Eugene Grant says the disabled should still have grounds for optimism.

Helen Keller, the deafblind American radical, once said: “Optimism is the faith that leads to achievement. Nothing can be done without hope or confidence”. The first deafblind person to earn a bachelor of arts degree, Keller went on to become an accomplished author, well-travelled lecturer and prolific political activist.

The election feast is now behind us.  The first frenzies of the coalition’s honeymoon are done.  And yet, thus far, the Lib-Con coalition has offered little in the way of optimism for some of the most disadvantaged in our society: people with disabilities. On the contrary, the approach adopted by the new government appears tainted by cynicism.

First, the pledge from work and pensions secretary Iain Duncan Smith to reassess all 2.6 million incapacity benefit (IB) claimants and move them onto other benefits like jobseeker’s allowance and employment and support allowance (ESA).  This is a thorny political issue, which isn’t necessarily regressive.

There are likely to be some IB claimants who are willing and able to work, but many will have serious illnesses and disabilities. Such a move will result in a rise in appeals – ESA appeal success rates are already at 40 per cent – which will be costly for the taxpayer and extremely stressful for those individuals involved.

Second, the decision to scrap the pathways to work programme, which provided disabled people with tailored welfare-to-work support. A single, overarching ‘work programme’ is to take its place. While the details of this programme are as yet unclear, there is real concern that a one-size-fits all approach will only serve to reproduce and reinforce barriers for disabled people who are ready, willing and able to work.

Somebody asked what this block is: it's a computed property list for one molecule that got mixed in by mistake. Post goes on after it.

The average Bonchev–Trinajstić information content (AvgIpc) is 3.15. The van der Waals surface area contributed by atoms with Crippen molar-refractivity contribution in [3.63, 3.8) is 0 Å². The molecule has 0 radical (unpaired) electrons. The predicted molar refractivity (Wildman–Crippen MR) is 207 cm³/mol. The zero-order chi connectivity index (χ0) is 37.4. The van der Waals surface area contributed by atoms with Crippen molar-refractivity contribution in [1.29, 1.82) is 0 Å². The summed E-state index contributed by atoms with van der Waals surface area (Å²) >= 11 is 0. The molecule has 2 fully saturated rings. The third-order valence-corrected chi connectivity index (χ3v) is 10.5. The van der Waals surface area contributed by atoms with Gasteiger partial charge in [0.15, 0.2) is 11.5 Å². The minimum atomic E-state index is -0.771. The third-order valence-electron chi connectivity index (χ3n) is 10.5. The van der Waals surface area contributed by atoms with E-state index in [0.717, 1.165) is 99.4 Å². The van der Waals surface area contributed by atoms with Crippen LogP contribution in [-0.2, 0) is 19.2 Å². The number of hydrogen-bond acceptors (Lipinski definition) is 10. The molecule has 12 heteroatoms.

Third, calling on the equality and human rights commission (EHRC) – which is, in this instance, central to tackling disability discrimination and promoting equality – to cut its budget by 15 per cent. Such cuts come when the EHRC is about to launch a (long awaited) inquiry into disability hate crimes.

Fourth, pledging to review employment law, fuelling fears that employers’ obligations to improve working practices for disabled people will be watered down. This is particularly perturbing considering that studies show that incidents of disability discrimination in the workplace increased by 11 per cent between 2007 and 2009.

Disabled people entered one of the worst financial crises in recent memory at a gross disadvantage in terms of income, savings, education and employment. People with disabilities are twice as likely to live in poverty and to have no qualifications as their non-disabled counterparts. Moreover, charities warn that the coming public spending squeeze will have a disastrous impact on disabled people’s employment, their independence and their wellbeing. Counter to George Osborne’s claims, it would seem that we are not quite “all in this together”.

In such dark times, and with such austerity ahead, the most disadvantaged warrant the most protection. At present – on the back of the recent recession and facing cuts that will change ‘our whole way of life’ – the message articulated to people with disabilities is marked by a profound lack of optimism.